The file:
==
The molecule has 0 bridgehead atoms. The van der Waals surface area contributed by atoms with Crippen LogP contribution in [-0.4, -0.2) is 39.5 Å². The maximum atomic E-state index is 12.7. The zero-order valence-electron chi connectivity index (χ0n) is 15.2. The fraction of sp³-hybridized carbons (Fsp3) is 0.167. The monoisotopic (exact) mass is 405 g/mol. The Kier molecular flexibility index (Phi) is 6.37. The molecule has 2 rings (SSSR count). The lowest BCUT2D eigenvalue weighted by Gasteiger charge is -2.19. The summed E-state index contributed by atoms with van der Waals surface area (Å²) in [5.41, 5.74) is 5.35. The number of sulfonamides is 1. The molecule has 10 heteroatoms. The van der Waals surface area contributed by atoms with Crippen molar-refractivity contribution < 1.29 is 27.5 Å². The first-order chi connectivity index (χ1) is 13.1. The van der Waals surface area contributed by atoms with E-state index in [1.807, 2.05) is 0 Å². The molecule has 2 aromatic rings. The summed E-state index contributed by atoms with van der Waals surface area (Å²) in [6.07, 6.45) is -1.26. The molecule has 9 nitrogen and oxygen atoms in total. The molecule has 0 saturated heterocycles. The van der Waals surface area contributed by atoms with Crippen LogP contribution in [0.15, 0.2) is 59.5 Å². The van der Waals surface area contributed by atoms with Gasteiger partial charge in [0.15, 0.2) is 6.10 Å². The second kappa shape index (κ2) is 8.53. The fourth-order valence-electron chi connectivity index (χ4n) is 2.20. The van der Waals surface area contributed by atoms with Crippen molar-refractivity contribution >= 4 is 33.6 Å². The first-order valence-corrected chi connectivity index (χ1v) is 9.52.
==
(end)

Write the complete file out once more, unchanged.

The molecule has 0 bridgehead atoms. The van der Waals surface area contributed by atoms with Crippen LogP contribution in [-0.4, -0.2) is 39.5 Å². The maximum atomic E-state index is 12.7. The zero-order valence-electron chi connectivity index (χ0n) is 15.2. The fraction of sp³-hybridized carbons (Fsp3) is 0.167. The monoisotopic (exact) mass is 405 g/mol. The Kier molecular flexibility index (Phi) is 6.37. The molecule has 2 rings (SSSR count). The lowest BCUT2D eigenvalue weighted by Gasteiger charge is -2.19. The summed E-state index contributed by atoms with van der Waals surface area (Å²) in [5.41, 5.74) is 5.35. The number of sulfonamides is 1. The molecule has 10 heteroatoms. The van der Waals surface area contributed by atoms with Crippen molar-refractivity contribution < 1.29 is 27.5 Å². The first-order chi connectivity index (χ1) is 13.1. The van der Waals surface area contributed by atoms with E-state index in [1.807, 2.05) is 0 Å². The molecule has 2 aromatic rings. The summed E-state index contributed by atoms with van der Waals surface area (Å²) in [6.07, 6.45) is -1.26. The molecule has 9 nitrogen and oxygen atoms in total. The molecule has 0 saturated heterocycles. The van der Waals surface area contributed by atoms with Crippen LogP contribution in [0.15, 0.2) is 59.5 Å². The van der Waals surface area contributed by atoms with Gasteiger partial charge in [0.15, 0.2) is 6.10 Å². The second kappa shape index (κ2) is 8.53. The fourth-order valence-electron chi connectivity index (χ4n) is 2.20. The van der Waals surface area contributed by atoms with Crippen molar-refractivity contribution >= 4 is 33.6 Å². The first-order valence-corrected chi connectivity index (χ1v) is 9.52.